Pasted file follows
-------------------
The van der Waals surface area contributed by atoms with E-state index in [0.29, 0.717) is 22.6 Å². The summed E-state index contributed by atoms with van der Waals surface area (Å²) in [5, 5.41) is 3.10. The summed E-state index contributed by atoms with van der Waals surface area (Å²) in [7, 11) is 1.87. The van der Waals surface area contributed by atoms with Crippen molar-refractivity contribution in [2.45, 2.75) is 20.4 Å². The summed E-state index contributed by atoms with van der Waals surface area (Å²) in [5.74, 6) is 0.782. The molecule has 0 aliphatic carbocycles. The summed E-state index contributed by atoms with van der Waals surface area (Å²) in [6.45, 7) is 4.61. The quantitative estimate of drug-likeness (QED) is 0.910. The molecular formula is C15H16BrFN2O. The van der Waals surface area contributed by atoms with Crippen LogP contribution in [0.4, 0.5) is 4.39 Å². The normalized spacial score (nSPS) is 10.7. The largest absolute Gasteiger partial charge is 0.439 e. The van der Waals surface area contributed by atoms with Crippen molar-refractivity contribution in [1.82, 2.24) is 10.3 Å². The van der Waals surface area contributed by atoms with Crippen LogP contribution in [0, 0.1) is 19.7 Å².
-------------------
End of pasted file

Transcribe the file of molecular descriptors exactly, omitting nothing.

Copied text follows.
The van der Waals surface area contributed by atoms with E-state index in [0.29, 0.717) is 22.6 Å². The summed E-state index contributed by atoms with van der Waals surface area (Å²) in [5, 5.41) is 3.10. The summed E-state index contributed by atoms with van der Waals surface area (Å²) in [7, 11) is 1.87. The van der Waals surface area contributed by atoms with Crippen molar-refractivity contribution in [2.45, 2.75) is 20.4 Å². The summed E-state index contributed by atoms with van der Waals surface area (Å²) in [5.74, 6) is 0.782. The molecule has 0 aliphatic carbocycles. The summed E-state index contributed by atoms with van der Waals surface area (Å²) in [6.45, 7) is 4.61. The quantitative estimate of drug-likeness (QED) is 0.910. The molecular formula is C15H16BrFN2O. The van der Waals surface area contributed by atoms with Crippen LogP contribution in [0.4, 0.5) is 4.39 Å². The normalized spacial score (nSPS) is 10.7. The largest absolute Gasteiger partial charge is 0.439 e. The van der Waals surface area contributed by atoms with Crippen molar-refractivity contribution in [1.82, 2.24) is 10.3 Å². The van der Waals surface area contributed by atoms with Crippen LogP contribution in [0, 0.1) is 19.7 Å².